- NYT’s David Brooks: Obama has ‘manhood problem’ in Middle East
- Ted Cruz thanks Obama for denying visas to terrorists
- Survivors recall chaos, fear in Everest avalanche
- General Mills apologizes for ‘right to sue’ confusion, reverses policy
- Dealer wanted in U.S. for art fraud nabbed in Spain
- Easter morning delivery for space station
- Boxer Rubin ‘Hurricane’ Carter dies at 76
- Probe could complicate Rick Perry’s prospects
- Ukraine, Russia trade blame for eastern shootout
- Obamas head to church on Easter morning
Senate keeps charitable deductions
The Senate on Thursday voted unanimously to preserve the full charitable-giving deduction in the tax code, rejecting yet another key part of President Obama’s strategy for paying for the ambitious spending programs in his 2010 budget.
“The Senate sent a clear message to the president that we do not support increasing taxes on charitable contributions to try to cover the costs of health care reform,” said Sen. Robert F. Bennett, Utah Republican, who sponsored the amendment.
Mr. Obama’s budget called for lowering the tax deduction for charitable contributions from wealthy individuals and using the money to pay for part of his health care expansion.
The tax change was one of the most contentious parts of Mr. Obama’s budget.
Sen. Max Baucus, Montana Democrat and chairman of the Senate Finance Committee, said the amendment didn’t conflict with current law or with the goals of Mr. Obama’s budget, and urged all senators to accept it.
On Wednesday, the Senate voted 67-31 to reject using a fast-track budget process to impose a greenhouse gas emissions cap-and-trade program, but the Senate has reaffirmed Mr. Obama on several other key issues, including giving him a free hand in spending bailout funds.
Both the House and Senate are rushing to finish their budgets this week. Because of the rules, Republicans have far more chances to force difficult votes in the Senate. In the House, Democratic leaders’ budget will pass unaltered, and the only question is how many votes it will gain.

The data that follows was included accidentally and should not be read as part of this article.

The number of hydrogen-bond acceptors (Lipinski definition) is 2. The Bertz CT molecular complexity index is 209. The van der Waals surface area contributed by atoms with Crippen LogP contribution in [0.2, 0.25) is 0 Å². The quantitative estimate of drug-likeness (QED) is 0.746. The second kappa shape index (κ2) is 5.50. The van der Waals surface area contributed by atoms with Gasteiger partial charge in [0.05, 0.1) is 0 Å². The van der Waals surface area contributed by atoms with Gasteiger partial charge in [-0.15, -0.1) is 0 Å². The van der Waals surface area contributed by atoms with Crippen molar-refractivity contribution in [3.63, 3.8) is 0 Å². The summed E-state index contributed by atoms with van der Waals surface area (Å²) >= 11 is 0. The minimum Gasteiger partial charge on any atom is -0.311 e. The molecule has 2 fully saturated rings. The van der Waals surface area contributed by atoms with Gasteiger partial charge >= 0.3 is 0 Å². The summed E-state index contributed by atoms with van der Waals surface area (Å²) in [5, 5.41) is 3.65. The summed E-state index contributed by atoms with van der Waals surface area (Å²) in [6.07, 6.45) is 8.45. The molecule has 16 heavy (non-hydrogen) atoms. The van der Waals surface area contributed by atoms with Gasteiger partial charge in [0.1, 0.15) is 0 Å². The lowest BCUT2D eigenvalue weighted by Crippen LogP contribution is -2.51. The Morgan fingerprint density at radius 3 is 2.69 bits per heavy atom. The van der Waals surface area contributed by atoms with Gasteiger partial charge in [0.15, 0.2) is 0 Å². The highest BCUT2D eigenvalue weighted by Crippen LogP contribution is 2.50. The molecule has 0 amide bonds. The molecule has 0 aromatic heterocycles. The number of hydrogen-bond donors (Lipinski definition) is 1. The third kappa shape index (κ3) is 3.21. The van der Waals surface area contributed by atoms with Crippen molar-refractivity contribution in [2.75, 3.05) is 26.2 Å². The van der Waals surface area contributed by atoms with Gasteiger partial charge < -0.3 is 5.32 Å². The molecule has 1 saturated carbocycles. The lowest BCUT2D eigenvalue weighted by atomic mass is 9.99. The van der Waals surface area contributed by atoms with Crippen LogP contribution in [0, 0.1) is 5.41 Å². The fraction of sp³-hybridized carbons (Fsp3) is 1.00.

None of the votes taken this week is binding on House and Senate negotiators, who will have to hammer out a final budget compromise. But senators said votes such as Mr. Bennett’s amendment and Wednesday’s global warming amendment make it tougher for Democrats to go back to Mr. Obama’s original plans.
© Copyright 2014 The Washington Times, LLC. Click here for reprint permission.
About the Author
Stephen Dinan can be reached at firstname.lastname@example.org.
- No comment on petition to deport Bieber
- Red-state Democrats blast latest Keystone delay
- 'Deport Bieber' petition draws no comment from White House
- Obama signs law denying Iran ambassador's visa, but says law is 'advisory'
- Keystone XL pipeline still on hold after State Dept. decision
Latest Blog Entries
Women losing coverage under Obamacare, too
- Former Ranger breaks silence on Pat Tillman death: I may have killed him
- Scalia to students on high taxes: At a certain point, 'perhaps you should revolt'
- Special Forces' suicide rates hit record levels casualties of 'hard combat'
- EXCLUSIVE: FBI blocked in corruption probe involving Sens. Reid, Lee
- Tactical advantage: Russian military shows off impressive new gear
- USAID documents cite Hillary Clinton in chaos of Afghan aid
- Feds approve powdered alcohol; 'Palcohol' available later this year
- U.S. Navy to turn seawater into jet fuel
- Army goes to war with National Guard, seizes Apache attack helicopters
- Yelp.com's ethics questioned
Top 10 handguns in the U.S.